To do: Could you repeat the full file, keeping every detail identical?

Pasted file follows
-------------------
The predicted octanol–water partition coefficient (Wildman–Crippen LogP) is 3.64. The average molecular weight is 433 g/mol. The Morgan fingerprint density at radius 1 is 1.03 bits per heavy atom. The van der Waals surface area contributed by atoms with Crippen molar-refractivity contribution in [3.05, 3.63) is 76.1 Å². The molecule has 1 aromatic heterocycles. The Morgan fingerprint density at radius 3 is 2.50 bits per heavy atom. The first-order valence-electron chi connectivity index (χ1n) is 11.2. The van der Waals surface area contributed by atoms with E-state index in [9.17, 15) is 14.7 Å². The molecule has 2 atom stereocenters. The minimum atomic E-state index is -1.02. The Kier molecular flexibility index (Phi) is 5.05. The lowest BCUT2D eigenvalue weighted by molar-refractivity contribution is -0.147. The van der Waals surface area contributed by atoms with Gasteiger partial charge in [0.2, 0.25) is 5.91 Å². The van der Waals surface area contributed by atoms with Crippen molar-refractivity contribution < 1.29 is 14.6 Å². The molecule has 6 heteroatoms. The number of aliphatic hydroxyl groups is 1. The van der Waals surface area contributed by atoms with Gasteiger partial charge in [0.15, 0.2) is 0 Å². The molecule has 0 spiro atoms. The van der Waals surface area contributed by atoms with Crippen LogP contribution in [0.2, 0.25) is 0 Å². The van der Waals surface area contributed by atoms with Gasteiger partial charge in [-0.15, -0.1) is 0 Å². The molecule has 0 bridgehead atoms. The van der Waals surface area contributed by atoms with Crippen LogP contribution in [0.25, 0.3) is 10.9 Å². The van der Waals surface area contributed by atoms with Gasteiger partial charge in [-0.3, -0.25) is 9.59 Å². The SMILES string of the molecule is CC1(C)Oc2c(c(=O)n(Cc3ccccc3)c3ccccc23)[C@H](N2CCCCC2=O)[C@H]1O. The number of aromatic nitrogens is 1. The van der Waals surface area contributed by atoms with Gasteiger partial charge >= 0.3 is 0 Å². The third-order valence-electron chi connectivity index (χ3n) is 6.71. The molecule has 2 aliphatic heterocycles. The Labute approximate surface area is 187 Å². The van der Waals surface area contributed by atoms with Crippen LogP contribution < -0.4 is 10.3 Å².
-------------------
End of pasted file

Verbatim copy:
The predicted octanol–water partition coefficient (Wildman–Crippen LogP) is 3.64. The average molecular weight is 433 g/mol. The Morgan fingerprint density at radius 1 is 1.03 bits per heavy atom. The van der Waals surface area contributed by atoms with Crippen molar-refractivity contribution in [3.05, 3.63) is 76.1 Å². The molecule has 1 aromatic heterocycles. The Morgan fingerprint density at radius 3 is 2.50 bits per heavy atom. The first-order valence-electron chi connectivity index (χ1n) is 11.2. The van der Waals surface area contributed by atoms with E-state index in [9.17, 15) is 14.7 Å². The molecule has 2 atom stereocenters. The minimum atomic E-state index is -1.02. The Kier molecular flexibility index (Phi) is 5.05. The lowest BCUT2D eigenvalue weighted by molar-refractivity contribution is -0.147. The van der Waals surface area contributed by atoms with Gasteiger partial charge in [0.2, 0.25) is 5.91 Å². The van der Waals surface area contributed by atoms with Crippen molar-refractivity contribution < 1.29 is 14.6 Å². The molecule has 6 heteroatoms. The number of aliphatic hydroxyl groups is 1. The van der Waals surface area contributed by atoms with Gasteiger partial charge in [0.15, 0.2) is 0 Å². The molecule has 0 spiro atoms. The van der Waals surface area contributed by atoms with Crippen LogP contribution in [0.2, 0.25) is 0 Å². The van der Waals surface area contributed by atoms with Gasteiger partial charge in [-0.15, -0.1) is 0 Å². The molecule has 0 bridgehead atoms. The van der Waals surface area contributed by atoms with Crippen LogP contribution in [0.25, 0.3) is 10.9 Å². The van der Waals surface area contributed by atoms with Gasteiger partial charge in [-0.3, -0.25) is 9.59 Å². The SMILES string of the molecule is CC1(C)Oc2c(c(=O)n(Cc3ccccc3)c3ccccc23)[C@H](N2CCCCC2=O)[C@H]1O. The number of aromatic nitrogens is 1. The van der Waals surface area contributed by atoms with Gasteiger partial charge >= 0.3 is 0 Å². The third-order valence-electron chi connectivity index (χ3n) is 6.71. The molecule has 2 aliphatic heterocycles. The Labute approximate surface area is 187 Å². The van der Waals surface area contributed by atoms with Crippen LogP contribution < -0.4 is 10.3 Å².